Archived News Releases

News Release - Manitoba

December 7, 2006

Comprehensive Changes to Employment Standards Code Passed by Manitoba Legislature

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Legislation to Include Three New, Unpaid Family Responsibility/Sick Days, New Protection for Children

Comprehensive changes to the Employment Standards Code in 30 years were passed today by the Manitoba legislature, Labour and Immigration Minister Nancy Allan has announced.
“The legislation represents the most significant changes to Manitoba’s labour laws in 30 years and better reflects the realities of today’s workplaces,” said Allan. “The changes include three new unpaid days for illness or to attend to family responsibilities and three new unpaid bereavement days, as well as new protection for children working alone.”
Highlights of the proposed legislative changes include:
·         clear criteria governing the exclusion of managers from hours of work and overtime provisions;
·         exemptions from hours of work and overtime for employees who earn a minimum annual amount and exercise substantial control over their work schedule;
·         three new unpaid days for illness or to attend to family responsibilities and three new unpaid bereavement days;
·         improved statutory holiday pay provisions for part-time workers;
·         new graduated termination notice rules based on employees’ years of service;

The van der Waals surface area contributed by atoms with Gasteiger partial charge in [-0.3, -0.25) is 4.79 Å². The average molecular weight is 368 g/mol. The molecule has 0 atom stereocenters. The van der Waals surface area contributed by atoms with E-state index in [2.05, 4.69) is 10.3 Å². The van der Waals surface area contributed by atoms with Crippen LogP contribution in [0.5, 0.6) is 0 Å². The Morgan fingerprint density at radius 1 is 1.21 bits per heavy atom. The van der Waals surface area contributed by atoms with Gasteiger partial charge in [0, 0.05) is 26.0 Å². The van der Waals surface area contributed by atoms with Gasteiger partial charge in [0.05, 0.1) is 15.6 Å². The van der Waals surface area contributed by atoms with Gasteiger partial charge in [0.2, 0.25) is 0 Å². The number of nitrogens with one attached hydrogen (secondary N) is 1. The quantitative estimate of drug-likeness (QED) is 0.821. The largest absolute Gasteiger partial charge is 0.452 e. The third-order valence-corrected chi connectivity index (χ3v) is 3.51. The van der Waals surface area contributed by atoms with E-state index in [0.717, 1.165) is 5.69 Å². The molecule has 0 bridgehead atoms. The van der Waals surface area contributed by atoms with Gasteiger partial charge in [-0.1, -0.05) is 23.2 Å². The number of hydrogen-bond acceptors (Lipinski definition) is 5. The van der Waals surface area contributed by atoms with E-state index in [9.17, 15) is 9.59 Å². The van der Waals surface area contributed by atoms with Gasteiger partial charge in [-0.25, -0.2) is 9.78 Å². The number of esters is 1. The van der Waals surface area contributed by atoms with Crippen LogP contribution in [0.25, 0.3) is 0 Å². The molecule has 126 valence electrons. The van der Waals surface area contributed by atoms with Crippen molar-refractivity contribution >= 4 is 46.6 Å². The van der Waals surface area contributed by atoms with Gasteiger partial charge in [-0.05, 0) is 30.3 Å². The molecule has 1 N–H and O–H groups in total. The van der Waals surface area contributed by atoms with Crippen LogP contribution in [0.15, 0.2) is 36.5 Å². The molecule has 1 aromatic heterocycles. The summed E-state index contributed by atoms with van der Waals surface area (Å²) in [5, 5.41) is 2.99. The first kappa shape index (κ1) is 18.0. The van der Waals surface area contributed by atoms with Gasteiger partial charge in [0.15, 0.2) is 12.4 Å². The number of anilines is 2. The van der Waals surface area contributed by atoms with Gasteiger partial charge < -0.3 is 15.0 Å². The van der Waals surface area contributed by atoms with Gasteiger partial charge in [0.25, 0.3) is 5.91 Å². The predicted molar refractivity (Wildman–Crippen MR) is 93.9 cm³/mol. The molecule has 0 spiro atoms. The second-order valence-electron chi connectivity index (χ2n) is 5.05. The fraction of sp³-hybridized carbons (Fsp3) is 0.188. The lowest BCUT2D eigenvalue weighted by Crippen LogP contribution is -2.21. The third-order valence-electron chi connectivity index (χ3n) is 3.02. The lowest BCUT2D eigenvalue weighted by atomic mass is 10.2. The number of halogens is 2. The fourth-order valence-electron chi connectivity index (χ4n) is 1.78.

·         guaranteeing employees who report for work minimum pay of three hours or pay for the regularly scheduled shift, whichever is less;
·         new measures to promote compliance with the legislation including fines for repeat offenders;
·         streamlining the process for obtaining averaging permits and hours of work variances;
·         new protections for children including specific restrictions on hours of work for those under 16 years of age and prohibiting those under 18 from working alone at night;
·         limiting the liability of company directors in cases of bankruptcy or closure; and
·         improving the ability to recover earned wages.
The government also intends to act upon the regulatory amendments proposed by the Labour Management Review Committee, highlights of which include:
·         provisions to prevent deductions from pay where there is no direct benefit to the worker,
·         expanding the definition of a family member to qualify for various statutory leaves,
·         improving overtime pay provisions for incentive-based workers,
·         improved coverage for domestic workers and live-in nannies, and
·         prohibiting employment of those under the age of 18 in higher-risk industries.
“These changes better reflect the needs of today’s workers and employers and we are pleased that the consensus changes have been passed,” concluded Allan.
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